Ball State’s Namesakes Subjects of New Documentary to Premiere Sept. 25

Ball State University has become a state institution with quite a reputation for producing very skilled graduates. But you might not know much about its history. A group of students hope to remedy that with a new film project. Ball State reports:

A student-produced documentary will explore the impact the five Ball brothers have had on east central Indiana since the 1880s, when they moved their glass manufacturing business from Buffalo to Muncie — transforming the community into an industrial force in the Midwest. “A Legacy Etched in Glass: The Ball Brothers in Muncie” is an immersive learning project by Ball State University under the direction of Chris Flook, a telecommunications instructor. The film explores the lives of the five brothers, the family legacy in Muncie and the core values that propelled them to success: hard work, philanthropy, entrepreneurship and beneficence. The story weaves cinematography, motion graphic animation and archived material with interviews from historians. Building their factories on the south of side of Muncie, the Ball brothers expanded their operations enormously over several decades in the early 20th century. Even after the natural gas ran out, Ball Corp. continued to produce glass in Muncie well into the 20th century. Ball Corp. spun off two enterprises — today known as Jarden and the Ardagh Group — before moving fully to Colorado in the late 1990s. Ball Corp. currently focuses on avionics and beverage container manufacturing. “Legacy” not only explores the lives of all five brothers, their wives and other family members, but it also explores the wide-ranging philanthropic efforts of the family in Muncie over the past 120 years. The documentary will have its public premiere at 6 p.m. Sept. 25 at Minnetrista.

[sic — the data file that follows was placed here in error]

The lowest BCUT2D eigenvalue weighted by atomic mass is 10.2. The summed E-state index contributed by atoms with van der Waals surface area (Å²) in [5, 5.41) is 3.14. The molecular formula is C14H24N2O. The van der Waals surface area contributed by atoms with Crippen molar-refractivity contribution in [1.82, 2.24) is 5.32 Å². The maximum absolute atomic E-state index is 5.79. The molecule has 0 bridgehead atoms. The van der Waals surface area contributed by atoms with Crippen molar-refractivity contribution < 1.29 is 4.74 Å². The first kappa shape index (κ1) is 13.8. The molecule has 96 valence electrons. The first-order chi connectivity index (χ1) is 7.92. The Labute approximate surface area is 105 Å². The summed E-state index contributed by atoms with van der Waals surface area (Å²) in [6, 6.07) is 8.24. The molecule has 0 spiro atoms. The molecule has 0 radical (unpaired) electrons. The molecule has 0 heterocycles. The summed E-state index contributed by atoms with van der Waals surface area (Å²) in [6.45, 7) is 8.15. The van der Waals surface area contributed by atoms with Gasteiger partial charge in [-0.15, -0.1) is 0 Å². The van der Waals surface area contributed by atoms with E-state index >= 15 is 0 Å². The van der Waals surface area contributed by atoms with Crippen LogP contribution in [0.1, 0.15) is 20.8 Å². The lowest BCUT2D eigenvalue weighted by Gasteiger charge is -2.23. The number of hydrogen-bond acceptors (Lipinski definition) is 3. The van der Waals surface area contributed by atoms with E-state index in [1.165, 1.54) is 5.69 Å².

Watch a preview of the documentary, and learn more about the project online.

Chris Flook, who also serves as executive producer, may be reached at [email protected] or 765-730-0841.

Movie Displays Education Heartbreak

Sure, I could insert some clever references here to kryptonite or various villians faced by one of America’s favorite comic book, TV and movie characters. But Waiting for Superman is too serious and too important to become a laugh line.

The David Guggenheim film has the education community (and hopefully soon many others) abuzz. It is, in the words of a National Review Online column, a "stabbing review of teachers’ unions and a plea for more charter schools."

Yon can check out the movie trailer and learn more. But below is a condensed review that does a good job of letting you know why you should be paying attention.

Bianca, Daisy, Emily, Anthony, and Francisco come from diverse locales — Harlem, L.A., Silicon Valley, D.C., and the Bronx — and are black, Hispanic, and white, but they share the same basic problem: Each is consigned by geography to an inadequate public school. Each wants a choice.